How can this be achieved? By immediately appointing independent forensic auditors in collaboration with the auditor-general to rip open each and every government department, national and provincial, starting with the presidency, followed by the various education departments, public works, public transport, etc. ad nauseam. You will see rats jumping overboard, making the Pied Piper of Hamelin pale into obscurity.
While this process is in progress the following needs to be done:
1. Appoint a new Government of National Unity involving all parties in Parliament (I am not referring to one-member parties). This will send a strong and clear message to all the people of South Africa and the world at large that we are serious to address our current problems. That we are determined to become the winning nation we should be.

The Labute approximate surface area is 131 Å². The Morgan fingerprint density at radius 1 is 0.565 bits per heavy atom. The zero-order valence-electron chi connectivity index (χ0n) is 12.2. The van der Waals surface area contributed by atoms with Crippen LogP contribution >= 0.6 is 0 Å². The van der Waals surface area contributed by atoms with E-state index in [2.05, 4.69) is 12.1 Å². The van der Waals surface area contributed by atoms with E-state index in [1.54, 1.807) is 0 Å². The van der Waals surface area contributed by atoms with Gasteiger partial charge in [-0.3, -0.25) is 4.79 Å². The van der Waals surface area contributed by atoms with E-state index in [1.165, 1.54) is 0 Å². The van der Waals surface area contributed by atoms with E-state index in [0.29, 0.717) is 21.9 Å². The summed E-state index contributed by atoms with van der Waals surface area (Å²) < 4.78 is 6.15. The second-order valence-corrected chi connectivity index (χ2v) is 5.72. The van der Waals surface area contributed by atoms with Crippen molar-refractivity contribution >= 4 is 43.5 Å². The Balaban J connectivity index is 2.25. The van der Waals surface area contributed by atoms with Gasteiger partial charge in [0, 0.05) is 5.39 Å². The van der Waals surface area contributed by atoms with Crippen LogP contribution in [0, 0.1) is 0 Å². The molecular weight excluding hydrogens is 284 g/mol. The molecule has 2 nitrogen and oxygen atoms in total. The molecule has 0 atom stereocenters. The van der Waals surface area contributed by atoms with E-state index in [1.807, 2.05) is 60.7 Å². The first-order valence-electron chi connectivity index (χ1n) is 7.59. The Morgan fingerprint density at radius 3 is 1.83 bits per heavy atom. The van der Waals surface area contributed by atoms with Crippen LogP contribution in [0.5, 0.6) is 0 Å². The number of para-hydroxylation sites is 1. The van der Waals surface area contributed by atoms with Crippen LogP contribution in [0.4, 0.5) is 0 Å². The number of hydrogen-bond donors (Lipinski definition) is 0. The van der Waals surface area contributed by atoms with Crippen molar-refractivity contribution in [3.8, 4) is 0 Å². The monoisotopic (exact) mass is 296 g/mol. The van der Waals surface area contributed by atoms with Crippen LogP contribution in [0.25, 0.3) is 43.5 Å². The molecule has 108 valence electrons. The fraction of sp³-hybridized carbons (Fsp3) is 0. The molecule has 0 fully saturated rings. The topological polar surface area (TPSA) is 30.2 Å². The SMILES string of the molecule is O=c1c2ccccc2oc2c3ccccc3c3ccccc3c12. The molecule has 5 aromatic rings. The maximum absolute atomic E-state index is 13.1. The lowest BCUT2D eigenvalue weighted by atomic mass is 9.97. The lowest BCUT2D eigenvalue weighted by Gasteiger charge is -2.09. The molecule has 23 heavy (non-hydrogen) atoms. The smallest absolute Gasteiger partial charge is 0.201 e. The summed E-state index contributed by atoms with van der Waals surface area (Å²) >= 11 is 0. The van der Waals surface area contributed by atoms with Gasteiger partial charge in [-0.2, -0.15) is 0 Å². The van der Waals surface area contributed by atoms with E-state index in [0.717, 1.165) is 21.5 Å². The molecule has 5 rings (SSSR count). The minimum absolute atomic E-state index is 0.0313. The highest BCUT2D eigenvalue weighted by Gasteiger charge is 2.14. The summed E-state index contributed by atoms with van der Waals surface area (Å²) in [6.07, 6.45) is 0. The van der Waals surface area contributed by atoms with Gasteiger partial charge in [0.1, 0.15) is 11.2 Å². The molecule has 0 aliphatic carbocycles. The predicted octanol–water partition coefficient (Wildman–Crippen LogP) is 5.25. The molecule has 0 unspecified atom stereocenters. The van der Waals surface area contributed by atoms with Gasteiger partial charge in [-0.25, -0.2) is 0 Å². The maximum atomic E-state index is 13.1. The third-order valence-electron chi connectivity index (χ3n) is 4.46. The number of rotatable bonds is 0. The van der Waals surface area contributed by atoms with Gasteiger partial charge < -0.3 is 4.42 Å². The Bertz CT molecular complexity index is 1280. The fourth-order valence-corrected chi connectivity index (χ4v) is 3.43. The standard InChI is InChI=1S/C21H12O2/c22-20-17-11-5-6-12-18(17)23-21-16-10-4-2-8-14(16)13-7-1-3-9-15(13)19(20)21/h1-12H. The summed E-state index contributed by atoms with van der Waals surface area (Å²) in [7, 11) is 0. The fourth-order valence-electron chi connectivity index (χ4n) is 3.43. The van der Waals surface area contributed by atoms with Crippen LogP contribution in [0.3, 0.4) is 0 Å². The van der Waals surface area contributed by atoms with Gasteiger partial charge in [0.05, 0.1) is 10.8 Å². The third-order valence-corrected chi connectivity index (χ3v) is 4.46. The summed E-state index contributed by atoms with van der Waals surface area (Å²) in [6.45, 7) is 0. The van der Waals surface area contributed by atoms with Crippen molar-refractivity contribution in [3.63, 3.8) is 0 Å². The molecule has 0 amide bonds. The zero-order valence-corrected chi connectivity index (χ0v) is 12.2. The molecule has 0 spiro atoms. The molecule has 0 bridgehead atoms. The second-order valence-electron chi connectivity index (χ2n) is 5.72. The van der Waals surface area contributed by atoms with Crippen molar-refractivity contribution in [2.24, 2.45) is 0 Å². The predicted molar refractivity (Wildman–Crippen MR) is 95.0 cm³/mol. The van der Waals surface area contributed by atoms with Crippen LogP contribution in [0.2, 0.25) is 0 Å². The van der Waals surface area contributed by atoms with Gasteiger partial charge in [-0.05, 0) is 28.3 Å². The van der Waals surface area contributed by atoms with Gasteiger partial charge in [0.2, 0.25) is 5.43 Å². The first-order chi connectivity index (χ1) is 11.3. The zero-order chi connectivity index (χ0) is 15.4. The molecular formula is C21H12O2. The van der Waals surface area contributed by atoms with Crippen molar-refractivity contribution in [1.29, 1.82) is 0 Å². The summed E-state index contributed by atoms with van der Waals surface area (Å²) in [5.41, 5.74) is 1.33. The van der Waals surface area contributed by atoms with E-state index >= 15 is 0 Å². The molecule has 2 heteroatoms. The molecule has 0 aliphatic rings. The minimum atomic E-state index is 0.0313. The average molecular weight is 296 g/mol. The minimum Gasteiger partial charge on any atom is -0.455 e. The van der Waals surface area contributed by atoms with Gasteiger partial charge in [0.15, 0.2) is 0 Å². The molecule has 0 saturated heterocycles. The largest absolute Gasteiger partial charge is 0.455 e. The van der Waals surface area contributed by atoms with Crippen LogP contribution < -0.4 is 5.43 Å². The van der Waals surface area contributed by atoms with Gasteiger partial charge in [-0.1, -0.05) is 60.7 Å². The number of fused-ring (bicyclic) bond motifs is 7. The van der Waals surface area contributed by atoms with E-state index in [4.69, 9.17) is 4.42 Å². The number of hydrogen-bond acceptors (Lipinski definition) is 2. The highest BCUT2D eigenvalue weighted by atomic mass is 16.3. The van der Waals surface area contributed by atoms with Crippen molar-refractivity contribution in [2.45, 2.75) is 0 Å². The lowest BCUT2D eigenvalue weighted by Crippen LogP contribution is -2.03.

2. The number of government departments and ministers will be reduced by at least 50% in order to establish a mean and lean but competent executive, capable of understanding the problems facing the country and able to come up with realistic, workable solutions.
3. Create a new Department of Minority Affairs to deal with all the issues of our various minorities. This will enhance nation building and social cohesion.
4. Elevate the economy to centre-stage while taking all necessary steps to eradicate red-tape and bureaucracy. Have an economic Codesa immediately where the government, private sector and labour will meet. Business confidence declined from an index figure of 66 to 52 over the last quarter and that was before pres. Zuma was playing musical chairs with three ministers of finance in 6 days! The rand, at $1 = R16.50, declined by 45% over the last 12 months. A GDP growth rate of a mere 0,7% is forecast for 2016.